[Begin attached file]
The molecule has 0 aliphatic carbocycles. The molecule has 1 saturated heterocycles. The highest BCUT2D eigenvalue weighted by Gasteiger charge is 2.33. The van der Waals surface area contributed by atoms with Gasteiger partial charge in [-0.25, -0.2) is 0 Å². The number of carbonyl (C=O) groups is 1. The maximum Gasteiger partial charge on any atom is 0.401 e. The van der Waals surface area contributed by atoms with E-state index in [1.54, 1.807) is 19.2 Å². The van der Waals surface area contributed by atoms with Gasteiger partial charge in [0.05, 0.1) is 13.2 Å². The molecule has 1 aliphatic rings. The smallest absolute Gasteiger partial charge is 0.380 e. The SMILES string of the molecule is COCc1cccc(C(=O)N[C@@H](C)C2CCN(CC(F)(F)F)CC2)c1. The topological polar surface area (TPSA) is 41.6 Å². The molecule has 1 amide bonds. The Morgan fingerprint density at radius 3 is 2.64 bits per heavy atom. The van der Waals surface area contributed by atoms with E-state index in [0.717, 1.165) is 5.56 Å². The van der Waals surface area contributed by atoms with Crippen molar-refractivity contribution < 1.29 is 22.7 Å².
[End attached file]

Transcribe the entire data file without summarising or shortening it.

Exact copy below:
The molecule has 0 aliphatic carbocycles. The molecule has 1 saturated heterocycles. The highest BCUT2D eigenvalue weighted by Gasteiger charge is 2.33. The van der Waals surface area contributed by atoms with Gasteiger partial charge in [-0.25, -0.2) is 0 Å². The number of carbonyl (C=O) groups is 1. The maximum Gasteiger partial charge on any atom is 0.401 e. The van der Waals surface area contributed by atoms with E-state index in [1.54, 1.807) is 19.2 Å². The van der Waals surface area contributed by atoms with Gasteiger partial charge in [0.05, 0.1) is 13.2 Å². The molecule has 1 aliphatic rings. The smallest absolute Gasteiger partial charge is 0.380 e. The SMILES string of the molecule is COCc1cccc(C(=O)N[C@@H](C)C2CCN(CC(F)(F)F)CC2)c1. The topological polar surface area (TPSA) is 41.6 Å². The molecule has 1 amide bonds. The Morgan fingerprint density at radius 3 is 2.64 bits per heavy atom. The van der Waals surface area contributed by atoms with E-state index in [0.717, 1.165) is 5.56 Å². The van der Waals surface area contributed by atoms with Crippen molar-refractivity contribution < 1.29 is 22.7 Å².